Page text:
• The Lees of Virginia
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  • The Lees of Virginia
  • The Lees of Virginia

The Lee Family Digital Archive is the largest online source for primary source materials concerning the Lee family of Virginia. It contains published and unpublished items, some well known to historians, others that are rare or have never before been put online. We are always looking for new letters, diaries, and books to add to our website. Do you have a rare item that you would like to donate or share with us? If so, please contact our editor, Colin Woodward, at  (804) 493-1940, about how you can contribute to this historic project.


 

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Ravensworth May 23rd/1861

 

I hardly know dear Mildred whether you or I have written the last letter but as both Rob & yourself have a tradition your sisters never write I wish to prove to you what a mistake that is! Here we all are and as well and happy as we can be. Aunt Maria is very sweet and kind & Ravensworth is looking lovely. Aunt Nannie, Fitzhugh, Johnnie & Rob C are also here. No, Fitzhugh was not kept as a prisoner any where. He hurt himself when bringing on his company of cavalry from Carlisle, resigned in Washington and has been sick in bed ever since he has been here; but we hope is now better. Custis left us yesterday for Richmond. He was made Major of Engineers without any solicitation on Papa’s part or his own. We hear from Orton1 quite often. He wished to resign (you know he had been in Gen. Scott’s office) but was told he knew too much of their plans, that he could never go South, so he was sent in arrest to Governor’s Island N. Y. Harbour, & is now on his parole not to try to escape for a month. I don’t think they gained much by sending him away, for he was over at Arlington constantly before he tried to resign and that last evening before he left Washington or all along the route to New York he could have betrayed any confidence he wished if he meant to be dishonourable. But “might makes right” now-a-days. Papa write frequently but his letters are hurried and with but little beyond his well being &c. You have probably heard Nimmie, Jennie & Edie Fairfax have gone to Charlottesville. Indeed nearly all the young people have left Alexandria. I have an imperfect recollection of some ones saying a friend of the Hall family had come on and taken them North. The Peters’ family are still at Linwood. You heard did you not? that Custis was killed by the bursting of a cannon some boys were playing with. He was passing by and a piece struck him from which he died in a few days. Markie, Cousin Brit, Mrs. Stevenson & Miss Anne Shaaff were in Staunton when last heard from. “Arlington heights” are still unoccupied though there is a report they are to be possessed by a New York regiment in a day or two.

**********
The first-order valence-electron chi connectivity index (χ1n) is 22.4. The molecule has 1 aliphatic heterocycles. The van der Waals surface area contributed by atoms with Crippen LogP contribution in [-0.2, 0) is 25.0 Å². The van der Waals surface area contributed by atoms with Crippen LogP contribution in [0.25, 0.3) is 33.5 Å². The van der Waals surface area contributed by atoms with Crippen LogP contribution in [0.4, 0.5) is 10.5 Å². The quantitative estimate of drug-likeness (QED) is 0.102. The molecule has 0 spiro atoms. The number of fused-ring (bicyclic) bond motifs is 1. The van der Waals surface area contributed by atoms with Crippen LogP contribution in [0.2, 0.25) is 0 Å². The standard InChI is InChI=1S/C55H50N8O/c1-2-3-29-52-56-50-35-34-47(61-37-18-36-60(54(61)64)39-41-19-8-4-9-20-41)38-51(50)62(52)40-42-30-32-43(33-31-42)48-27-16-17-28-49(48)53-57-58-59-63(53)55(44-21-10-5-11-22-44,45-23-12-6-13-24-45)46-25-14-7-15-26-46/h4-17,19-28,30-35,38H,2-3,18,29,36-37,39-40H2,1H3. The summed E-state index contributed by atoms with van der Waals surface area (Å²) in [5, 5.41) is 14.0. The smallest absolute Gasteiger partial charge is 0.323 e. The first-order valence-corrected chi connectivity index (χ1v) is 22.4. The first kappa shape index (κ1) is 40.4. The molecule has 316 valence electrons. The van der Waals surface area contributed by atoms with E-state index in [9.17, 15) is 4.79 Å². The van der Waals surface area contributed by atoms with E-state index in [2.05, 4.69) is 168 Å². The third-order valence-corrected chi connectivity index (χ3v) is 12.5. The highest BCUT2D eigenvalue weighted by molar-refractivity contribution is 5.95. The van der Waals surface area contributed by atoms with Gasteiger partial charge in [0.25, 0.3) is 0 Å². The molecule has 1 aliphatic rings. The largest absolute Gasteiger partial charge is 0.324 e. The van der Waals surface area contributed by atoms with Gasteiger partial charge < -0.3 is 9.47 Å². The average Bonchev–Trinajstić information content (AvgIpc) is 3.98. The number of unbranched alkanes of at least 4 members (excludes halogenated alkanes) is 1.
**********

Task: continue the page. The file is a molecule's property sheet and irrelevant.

How we all trust our dear home will be uninjured but it is almost too good to hope if men are to occupy it & if there is an attempt to dislodge them we can’t tell how much it will suffer. I left Tom,2 who had become so affectionate to me lately I couldn’t bear to leave him, to the care of Uncle George, & if the troops came over the Col. of the Regiment was to give him his special protection! Aunt M. showed me some little kittens in the store house to-day and if they ever grow large enough to play with I shall be somewhat consoled. Helen went home a day or two before we left A[rlington]. We have heard from her since her arrival. Mrs. Cook has a little baby boy. I am surprised you did not like your bonnet. We all thought it the prettiest and most stylish of all that were done up. And I wanted to take it but thought as it was your only one I ought to give you the prettiest The Dickens’ ask after you. Rob & I are going over there in the donkey cart to-morrow. You must remember us to Cousin S. Rebecca Hatty also to Miss Fanny Macoughty. It won’t be long before we see you now, study hard “Maj. Gen Lee’s” daughters must know something you know. Your sister Agnes                 

 

 

 

 

 

Source: Checked against original letter, Lee Family Papers, Mss1 L51 c 294, Virginia Historical Society, Richmond

Transcribed by Colin Woodward, 2018 April 4

 

 

1. Orton Williams (1839-1863). He is mentioned in other letters during the war, concerning his spying in Tennessee and subsequent and controversial hanging.

2. Tom Tita, the family cat.

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